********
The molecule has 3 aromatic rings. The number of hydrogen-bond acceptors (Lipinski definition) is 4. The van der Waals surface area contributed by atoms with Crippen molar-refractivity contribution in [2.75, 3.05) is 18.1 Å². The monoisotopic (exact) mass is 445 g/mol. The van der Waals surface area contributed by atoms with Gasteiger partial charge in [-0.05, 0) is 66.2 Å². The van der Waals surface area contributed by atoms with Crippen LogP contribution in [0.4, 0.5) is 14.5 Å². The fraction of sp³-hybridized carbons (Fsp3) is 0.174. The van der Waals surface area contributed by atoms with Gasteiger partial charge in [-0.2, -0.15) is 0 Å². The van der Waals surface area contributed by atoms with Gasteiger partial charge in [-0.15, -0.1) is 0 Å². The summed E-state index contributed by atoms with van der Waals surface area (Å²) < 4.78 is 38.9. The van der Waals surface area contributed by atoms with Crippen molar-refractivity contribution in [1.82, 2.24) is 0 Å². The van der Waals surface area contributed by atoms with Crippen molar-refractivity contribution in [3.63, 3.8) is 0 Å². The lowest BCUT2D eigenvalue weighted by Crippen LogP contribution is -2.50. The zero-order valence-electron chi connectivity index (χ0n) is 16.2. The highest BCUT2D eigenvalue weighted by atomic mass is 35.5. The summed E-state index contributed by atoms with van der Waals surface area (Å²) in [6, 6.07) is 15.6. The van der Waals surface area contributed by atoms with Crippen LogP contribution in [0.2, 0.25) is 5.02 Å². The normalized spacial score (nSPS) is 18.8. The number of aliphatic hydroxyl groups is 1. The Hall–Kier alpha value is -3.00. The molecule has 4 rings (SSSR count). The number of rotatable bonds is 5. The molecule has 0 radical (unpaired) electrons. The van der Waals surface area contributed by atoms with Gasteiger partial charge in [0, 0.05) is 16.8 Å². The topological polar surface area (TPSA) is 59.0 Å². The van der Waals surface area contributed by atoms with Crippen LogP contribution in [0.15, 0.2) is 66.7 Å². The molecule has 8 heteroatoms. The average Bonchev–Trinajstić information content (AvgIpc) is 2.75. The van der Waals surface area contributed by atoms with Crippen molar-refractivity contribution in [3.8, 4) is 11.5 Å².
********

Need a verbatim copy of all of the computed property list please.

The molecule has 3 aromatic rings. The number of hydrogen-bond acceptors (Lipinski definition) is 4. The van der Waals surface area contributed by atoms with Crippen molar-refractivity contribution in [2.75, 3.05) is 18.1 Å². The monoisotopic (exact) mass is 445 g/mol. The van der Waals surface area contributed by atoms with Gasteiger partial charge in [-0.05, 0) is 66.2 Å². The van der Waals surface area contributed by atoms with Crippen LogP contribution in [0.4, 0.5) is 14.5 Å². The fraction of sp³-hybridized carbons (Fsp3) is 0.174. The van der Waals surface area contributed by atoms with Gasteiger partial charge in [-0.2, -0.15) is 0 Å². The van der Waals surface area contributed by atoms with Gasteiger partial charge in [-0.15, -0.1) is 0 Å². The summed E-state index contributed by atoms with van der Waals surface area (Å²) < 4.78 is 38.9. The van der Waals surface area contributed by atoms with Crippen molar-refractivity contribution in [1.82, 2.24) is 0 Å². The van der Waals surface area contributed by atoms with Crippen molar-refractivity contribution in [3.63, 3.8) is 0 Å². The lowest BCUT2D eigenvalue weighted by Crippen LogP contribution is -2.50. The zero-order valence-electron chi connectivity index (χ0n) is 16.2. The highest BCUT2D eigenvalue weighted by atomic mass is 35.5. The summed E-state index contributed by atoms with van der Waals surface area (Å²) in [6, 6.07) is 15.6. The van der Waals surface area contributed by atoms with Crippen LogP contribution in [0.2, 0.25) is 5.02 Å². The normalized spacial score (nSPS) is 18.8. The number of aliphatic hydroxyl groups is 1. The Hall–Kier alpha value is -3.00. The molecule has 4 rings (SSSR count). The number of rotatable bonds is 5. The molecule has 0 radical (unpaired) electrons. The van der Waals surface area contributed by atoms with Gasteiger partial charge in [0, 0.05) is 16.8 Å². The topological polar surface area (TPSA) is 59.0 Å². The van der Waals surface area contributed by atoms with Crippen LogP contribution in [0.15, 0.2) is 66.7 Å². The molecule has 8 heteroatoms. The average Bonchev–Trinajstić information content (AvgIpc) is 2.75. The van der Waals surface area contributed by atoms with Crippen molar-refractivity contribution in [3.8, 4) is 11.5 Å².